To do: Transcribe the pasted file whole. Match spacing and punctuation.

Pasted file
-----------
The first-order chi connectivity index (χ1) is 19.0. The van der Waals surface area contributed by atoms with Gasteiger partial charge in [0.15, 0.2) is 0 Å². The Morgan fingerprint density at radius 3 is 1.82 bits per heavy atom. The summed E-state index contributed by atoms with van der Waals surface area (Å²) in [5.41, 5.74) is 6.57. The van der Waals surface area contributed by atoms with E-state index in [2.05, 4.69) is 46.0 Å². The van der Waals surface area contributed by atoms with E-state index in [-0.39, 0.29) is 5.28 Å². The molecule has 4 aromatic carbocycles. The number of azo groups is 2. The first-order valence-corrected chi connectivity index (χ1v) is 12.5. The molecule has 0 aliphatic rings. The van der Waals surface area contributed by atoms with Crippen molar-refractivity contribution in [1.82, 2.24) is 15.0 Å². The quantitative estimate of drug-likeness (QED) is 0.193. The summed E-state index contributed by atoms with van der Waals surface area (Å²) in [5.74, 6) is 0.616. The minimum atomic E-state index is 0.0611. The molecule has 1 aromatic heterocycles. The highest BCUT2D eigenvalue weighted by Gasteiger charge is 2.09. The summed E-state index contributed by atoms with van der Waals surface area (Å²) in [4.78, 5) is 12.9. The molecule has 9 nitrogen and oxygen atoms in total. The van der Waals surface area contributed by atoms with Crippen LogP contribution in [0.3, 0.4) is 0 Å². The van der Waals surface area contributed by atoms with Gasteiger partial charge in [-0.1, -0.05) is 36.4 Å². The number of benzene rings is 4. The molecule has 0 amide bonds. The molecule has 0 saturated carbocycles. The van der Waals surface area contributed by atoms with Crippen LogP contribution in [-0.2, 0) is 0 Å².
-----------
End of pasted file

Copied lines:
The first-order chi connectivity index (χ1) is 19.0. The van der Waals surface area contributed by atoms with Gasteiger partial charge in [0.15, 0.2) is 0 Å². The Morgan fingerprint density at radius 3 is 1.82 bits per heavy atom. The summed E-state index contributed by atoms with van der Waals surface area (Å²) in [5.41, 5.74) is 6.57. The van der Waals surface area contributed by atoms with E-state index in [2.05, 4.69) is 46.0 Å². The van der Waals surface area contributed by atoms with E-state index in [-0.39, 0.29) is 5.28 Å². The molecule has 4 aromatic carbocycles. The number of azo groups is 2. The first-order valence-corrected chi connectivity index (χ1v) is 12.5. The molecule has 0 aliphatic rings. The van der Waals surface area contributed by atoms with Crippen molar-refractivity contribution in [1.82, 2.24) is 15.0 Å². The quantitative estimate of drug-likeness (QED) is 0.193. The summed E-state index contributed by atoms with van der Waals surface area (Å²) in [5.74, 6) is 0.616. The minimum atomic E-state index is 0.0611. The molecule has 1 aromatic heterocycles. The highest BCUT2D eigenvalue weighted by Gasteiger charge is 2.09. The summed E-state index contributed by atoms with van der Waals surface area (Å²) in [4.78, 5) is 12.9. The molecule has 9 nitrogen and oxygen atoms in total. The van der Waals surface area contributed by atoms with Crippen LogP contribution in [0.3, 0.4) is 0 Å². The van der Waals surface area contributed by atoms with Gasteiger partial charge in [-0.1, -0.05) is 36.4 Å². The number of benzene rings is 4. The molecule has 0 amide bonds. The molecule has 0 saturated carbocycles. The van der Waals surface area contributed by atoms with Crippen LogP contribution in [-0.2, 0) is 0 Å².